Core i7 4770K processor review -
Intel Core i7 4770K visited - overclocked and charted
Yes my fellow guru's, you can now say goodbye to Sandy and Ivy Bridge, and welcome a more energy efficient Haswell generation of processors from Intel. It has only been a year since Intel released their Ivy Bridge processors, with a year before that, Sandy Bridge architecture based processors. Over time the more popular processors for PC afficionado's have been the Core i7 2600K and the 3570/3770K, overclockable to a certain extent if you know what you need to deal with.
It is however time for a new Tock cycle in Intel's tick-tock release schedule for Intel Core processors. The products under codename Haswell are here, and albeit it will be a feisty series of processors we have to admit, Moore's law is certainly coming to a slowdown. Haswell is a hint faster over the last generation, not heaps. Intel is facing the same problem that AMD stumbled into with their FX series processors. Injecting more and more transistors into a 22nm die will further complicate things. Next to that, the PC market has been changing and Intel is adapting to that. We see much smaller form factor computers including everything from a HTPC, to a small desktop PC to the latest tablets and upcoming detachable solutions. And as such, Intel's focus was to design an architecture that on the desktop side would make it the fastest four-core processors, yet also needed to be more energy efficient and offer a faster graphics solution for their mobile and tablet segment. That compromise my friends, is Haswell. Slowly but steadily processors get more and more features embedded; processor, graphics, chipset features, memory controllers and now also voltage regulation. As such it is safe to state that with Haswell, desktop processors officially have become a SoC (system on a chip). Haswell will be the first in a family of SoCs that use a 22nm FinFET process, opposed to Ivy Bridge which might have been the first family of 22nm products, but really was a die shrink of the 32nm Sandy Bridge, and not so much a new revolutionary design. For the desktop platform there will be one line that describes Haswell best, the Haswell architecture will be a small step forward in performance, a big step in IGP performance and a (positive) step down in power consumption, all are good things. Still, most of the readerbase of Guru3D are the hardcore gamers that build their own PCs, so today a review on the Haswell architecture based Core i7 4770K where we'll learn you how to tweak and overclock as well.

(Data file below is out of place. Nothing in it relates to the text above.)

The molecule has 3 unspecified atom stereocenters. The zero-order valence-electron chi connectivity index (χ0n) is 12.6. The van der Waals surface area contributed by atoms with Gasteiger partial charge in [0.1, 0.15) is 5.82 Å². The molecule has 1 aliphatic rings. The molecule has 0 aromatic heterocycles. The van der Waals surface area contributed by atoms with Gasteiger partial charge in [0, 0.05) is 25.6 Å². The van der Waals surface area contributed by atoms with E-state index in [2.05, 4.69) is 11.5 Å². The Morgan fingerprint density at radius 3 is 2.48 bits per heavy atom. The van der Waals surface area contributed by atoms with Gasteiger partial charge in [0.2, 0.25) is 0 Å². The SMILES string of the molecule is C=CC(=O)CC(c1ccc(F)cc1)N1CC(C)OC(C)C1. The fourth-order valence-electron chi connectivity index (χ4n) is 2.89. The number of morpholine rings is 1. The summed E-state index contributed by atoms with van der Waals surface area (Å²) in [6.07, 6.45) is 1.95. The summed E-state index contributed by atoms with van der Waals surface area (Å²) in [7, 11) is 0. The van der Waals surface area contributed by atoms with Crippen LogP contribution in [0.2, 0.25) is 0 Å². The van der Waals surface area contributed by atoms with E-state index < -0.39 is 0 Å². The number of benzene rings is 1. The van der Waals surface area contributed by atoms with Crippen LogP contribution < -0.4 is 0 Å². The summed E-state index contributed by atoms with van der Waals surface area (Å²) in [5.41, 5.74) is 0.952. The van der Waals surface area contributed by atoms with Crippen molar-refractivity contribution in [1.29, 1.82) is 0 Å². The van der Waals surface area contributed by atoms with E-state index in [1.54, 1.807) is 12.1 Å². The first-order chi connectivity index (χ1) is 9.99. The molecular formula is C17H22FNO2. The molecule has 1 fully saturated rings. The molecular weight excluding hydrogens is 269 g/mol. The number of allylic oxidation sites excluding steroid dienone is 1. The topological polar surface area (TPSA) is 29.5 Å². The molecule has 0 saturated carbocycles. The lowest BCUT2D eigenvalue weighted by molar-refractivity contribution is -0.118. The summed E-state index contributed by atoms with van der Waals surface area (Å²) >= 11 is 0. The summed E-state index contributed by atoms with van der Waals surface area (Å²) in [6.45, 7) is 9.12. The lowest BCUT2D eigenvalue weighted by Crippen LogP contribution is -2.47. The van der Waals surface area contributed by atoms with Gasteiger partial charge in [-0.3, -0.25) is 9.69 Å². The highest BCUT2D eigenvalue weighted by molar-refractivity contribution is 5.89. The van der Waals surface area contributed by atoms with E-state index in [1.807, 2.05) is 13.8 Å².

The harsh reality remains that in essence Haswell is sitting pretty close to Ivy Bridge processor performance wise, and that Ivy brideg series really is a tweaked Sandy Bridge (Core i7 2600/2700K) processor; apply it to a smaller fabrication node (22nm), increase the Turbo a little, increase the graphics performance a little and bam that's a Core i7 4770K processor. Performance wise, clock for clock Haswell will be faster though and yes, it does show some very nice overclockability. Ever since Sandy Bridge, there has been another massive change inside the processor, integrated graphics processor cores working in symbiosis with the CPU, sharing cache, embedded and harbored inside the processor. It all started with the Core i5 650, 660 and 661 processors but these CPUs had two little small chips on the processor die, literally. And that has changed as Sandy Bridge, Ivy Bridge and now Haswell have embedded IGPs. For Haswell the IGP has certainly gotten a good chunk faster, as they must compete with AMD's APU solutions. Next to that, the IGP is DirectX 11.1 compatible as well.
Today of course we'll be reviewing Intel's Core i7 4770K processor. We'll first take you through the architecture, the new features and then we'll start up the performance tests alongside a nice overclocking session which will include overclocked test results with the 4770K processor running at a stable 4600 MHz.
Have a peek at what will be tested, and then let's head onwards to the next page.
Today an article covering the Core i7 4960X (Ivy Bridge-E) on a X79 based motherboard. Intel's most high-end processors just got updated with a high-end six-core processor series aimed at consumers.
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